In the present times, changes in the nature of commodities are taking place continuously overtime due to technological changes. As a result, new commodities are introduced and people start consuming them in place of the old ones.
Moreover, prices of commodities might also change with technical changes. They may fall. But new commodities are not entered into the list of commodities in preparing the index numbers. This makes the index numbers based on old commodities unreal.
7. Not All Purpose:
An index number constructed for a particular purpose cannot be used for some other purpose. For instance, a cost of living index number for industrial workers cannot be used to measure the cost of living of agricultural workers. Thus there are no all purpose index numbers. 0
8. International Comparisons not Possible:
International price comparisons are not possible with index numbers. The commodities consumed and included in the construction of an index number differ from country to country. For instance, meat, eggs, cars, and electrical appliance are included in the price index of advanced countries whereas they are not included in that of backward countries. Similarly, weights assigned to commodities are also different. Thus international comparisons of index numbers are not possible.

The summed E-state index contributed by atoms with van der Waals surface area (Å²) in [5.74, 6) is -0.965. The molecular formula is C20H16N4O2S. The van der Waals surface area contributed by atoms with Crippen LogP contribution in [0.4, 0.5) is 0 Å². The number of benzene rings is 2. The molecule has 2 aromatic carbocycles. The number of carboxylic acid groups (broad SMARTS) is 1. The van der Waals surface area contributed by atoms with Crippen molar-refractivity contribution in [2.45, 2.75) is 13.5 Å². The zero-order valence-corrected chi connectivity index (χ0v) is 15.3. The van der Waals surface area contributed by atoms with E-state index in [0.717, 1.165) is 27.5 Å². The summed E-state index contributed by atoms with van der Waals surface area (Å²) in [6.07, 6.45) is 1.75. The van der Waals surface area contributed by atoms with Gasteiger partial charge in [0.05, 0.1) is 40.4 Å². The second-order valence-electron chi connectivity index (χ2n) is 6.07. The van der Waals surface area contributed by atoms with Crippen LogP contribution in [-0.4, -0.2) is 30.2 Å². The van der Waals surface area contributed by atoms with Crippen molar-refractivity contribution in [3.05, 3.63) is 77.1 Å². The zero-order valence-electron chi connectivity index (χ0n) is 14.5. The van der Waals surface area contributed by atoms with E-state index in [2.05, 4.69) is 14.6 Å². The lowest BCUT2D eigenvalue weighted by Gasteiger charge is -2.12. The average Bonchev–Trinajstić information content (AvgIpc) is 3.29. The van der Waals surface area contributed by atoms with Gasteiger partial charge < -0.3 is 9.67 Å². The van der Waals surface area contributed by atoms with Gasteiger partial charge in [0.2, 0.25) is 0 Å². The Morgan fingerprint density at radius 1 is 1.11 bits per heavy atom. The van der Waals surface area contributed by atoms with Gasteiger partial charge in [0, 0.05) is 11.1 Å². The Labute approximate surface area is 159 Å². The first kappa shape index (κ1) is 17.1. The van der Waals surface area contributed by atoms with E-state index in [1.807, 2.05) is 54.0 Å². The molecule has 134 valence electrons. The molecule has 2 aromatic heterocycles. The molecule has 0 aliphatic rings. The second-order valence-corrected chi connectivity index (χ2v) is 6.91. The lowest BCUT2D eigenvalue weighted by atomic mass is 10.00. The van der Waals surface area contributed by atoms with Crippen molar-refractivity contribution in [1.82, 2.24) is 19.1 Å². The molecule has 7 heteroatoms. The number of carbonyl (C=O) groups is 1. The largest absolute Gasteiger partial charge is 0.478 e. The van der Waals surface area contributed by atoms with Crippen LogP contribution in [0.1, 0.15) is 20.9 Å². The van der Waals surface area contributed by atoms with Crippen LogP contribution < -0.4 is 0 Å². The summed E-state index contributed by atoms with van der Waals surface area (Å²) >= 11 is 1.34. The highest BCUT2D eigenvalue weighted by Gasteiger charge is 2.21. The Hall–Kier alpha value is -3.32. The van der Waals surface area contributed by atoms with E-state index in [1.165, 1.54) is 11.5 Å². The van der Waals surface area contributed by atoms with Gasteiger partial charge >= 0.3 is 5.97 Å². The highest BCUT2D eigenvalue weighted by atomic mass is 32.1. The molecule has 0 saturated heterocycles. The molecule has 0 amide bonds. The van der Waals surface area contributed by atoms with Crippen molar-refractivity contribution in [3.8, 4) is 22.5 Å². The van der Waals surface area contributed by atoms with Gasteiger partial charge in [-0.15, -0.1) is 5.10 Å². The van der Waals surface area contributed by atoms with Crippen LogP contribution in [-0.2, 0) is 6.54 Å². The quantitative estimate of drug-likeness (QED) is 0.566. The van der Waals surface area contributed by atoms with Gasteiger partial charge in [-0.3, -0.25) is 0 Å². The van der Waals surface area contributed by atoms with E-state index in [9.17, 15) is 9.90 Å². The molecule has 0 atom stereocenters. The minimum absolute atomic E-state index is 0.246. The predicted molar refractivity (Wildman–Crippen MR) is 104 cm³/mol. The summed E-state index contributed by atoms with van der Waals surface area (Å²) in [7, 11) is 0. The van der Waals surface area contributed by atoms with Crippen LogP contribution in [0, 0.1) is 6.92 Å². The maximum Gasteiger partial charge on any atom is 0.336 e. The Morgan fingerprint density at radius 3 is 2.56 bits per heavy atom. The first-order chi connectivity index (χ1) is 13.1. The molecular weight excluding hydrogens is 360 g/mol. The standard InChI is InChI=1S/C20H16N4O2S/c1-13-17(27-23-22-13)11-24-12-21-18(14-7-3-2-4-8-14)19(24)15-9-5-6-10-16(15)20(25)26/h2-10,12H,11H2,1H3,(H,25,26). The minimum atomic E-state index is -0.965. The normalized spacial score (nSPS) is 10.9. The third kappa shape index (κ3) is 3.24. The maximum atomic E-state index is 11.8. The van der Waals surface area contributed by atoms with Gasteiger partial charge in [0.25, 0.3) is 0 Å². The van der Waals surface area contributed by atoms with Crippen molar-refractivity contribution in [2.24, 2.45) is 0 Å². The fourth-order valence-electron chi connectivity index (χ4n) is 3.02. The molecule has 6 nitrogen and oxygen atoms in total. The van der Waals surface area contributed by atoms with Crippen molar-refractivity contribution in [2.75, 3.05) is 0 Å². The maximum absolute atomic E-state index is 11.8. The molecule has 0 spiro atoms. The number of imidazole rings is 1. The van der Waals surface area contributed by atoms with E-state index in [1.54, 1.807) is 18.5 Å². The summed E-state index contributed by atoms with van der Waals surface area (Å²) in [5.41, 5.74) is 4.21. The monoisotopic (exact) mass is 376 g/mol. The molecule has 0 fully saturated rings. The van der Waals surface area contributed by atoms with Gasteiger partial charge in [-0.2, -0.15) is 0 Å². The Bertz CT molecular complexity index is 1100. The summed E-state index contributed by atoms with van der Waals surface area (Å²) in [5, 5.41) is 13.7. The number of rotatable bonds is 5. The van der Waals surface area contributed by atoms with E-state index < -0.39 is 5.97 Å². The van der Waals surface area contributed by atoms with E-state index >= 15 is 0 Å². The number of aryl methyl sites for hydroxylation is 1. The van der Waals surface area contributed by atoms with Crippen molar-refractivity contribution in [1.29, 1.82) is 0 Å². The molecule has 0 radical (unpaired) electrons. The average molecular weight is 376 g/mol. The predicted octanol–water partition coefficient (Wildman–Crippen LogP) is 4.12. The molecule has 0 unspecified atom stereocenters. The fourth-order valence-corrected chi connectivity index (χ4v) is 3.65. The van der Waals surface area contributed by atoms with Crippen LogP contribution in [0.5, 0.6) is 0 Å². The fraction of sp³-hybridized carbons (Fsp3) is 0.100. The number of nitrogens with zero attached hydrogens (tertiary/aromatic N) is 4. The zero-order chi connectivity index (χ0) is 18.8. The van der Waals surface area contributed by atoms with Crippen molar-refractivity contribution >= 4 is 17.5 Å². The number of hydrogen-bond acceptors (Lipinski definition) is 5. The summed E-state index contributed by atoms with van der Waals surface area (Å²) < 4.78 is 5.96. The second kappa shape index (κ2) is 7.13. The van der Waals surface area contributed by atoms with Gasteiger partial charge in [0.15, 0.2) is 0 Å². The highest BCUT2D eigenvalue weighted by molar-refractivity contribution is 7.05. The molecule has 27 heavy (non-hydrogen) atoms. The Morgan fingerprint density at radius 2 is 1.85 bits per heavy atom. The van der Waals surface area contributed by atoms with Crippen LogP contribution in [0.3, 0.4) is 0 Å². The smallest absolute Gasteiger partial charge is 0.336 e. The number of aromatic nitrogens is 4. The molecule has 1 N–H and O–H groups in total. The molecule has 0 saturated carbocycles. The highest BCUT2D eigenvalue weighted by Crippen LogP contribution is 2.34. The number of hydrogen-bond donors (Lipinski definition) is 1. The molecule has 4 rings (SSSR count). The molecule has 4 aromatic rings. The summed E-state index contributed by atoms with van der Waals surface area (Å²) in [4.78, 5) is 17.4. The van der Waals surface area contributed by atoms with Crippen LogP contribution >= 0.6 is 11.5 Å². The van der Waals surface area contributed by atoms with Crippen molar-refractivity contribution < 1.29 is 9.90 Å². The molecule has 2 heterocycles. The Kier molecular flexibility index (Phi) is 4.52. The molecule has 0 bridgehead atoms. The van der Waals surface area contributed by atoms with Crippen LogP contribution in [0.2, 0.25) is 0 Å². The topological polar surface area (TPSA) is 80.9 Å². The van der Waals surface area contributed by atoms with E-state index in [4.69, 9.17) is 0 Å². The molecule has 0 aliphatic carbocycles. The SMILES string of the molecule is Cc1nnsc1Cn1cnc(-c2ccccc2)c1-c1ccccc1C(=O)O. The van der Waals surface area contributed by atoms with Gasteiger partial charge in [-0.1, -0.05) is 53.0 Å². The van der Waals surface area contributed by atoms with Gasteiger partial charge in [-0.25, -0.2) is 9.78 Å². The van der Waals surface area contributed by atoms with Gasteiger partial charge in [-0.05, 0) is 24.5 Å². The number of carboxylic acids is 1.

9. Comparisons of Different Places not Possible:
Even if different places within a country are taken, it is not possible to apply the same index number to them. This is because of differences in the consumption habits of people. People living in the northern region consume different commodities than those consumed by the people in the south of India. It is, therefore, not right to apply the same index number to both.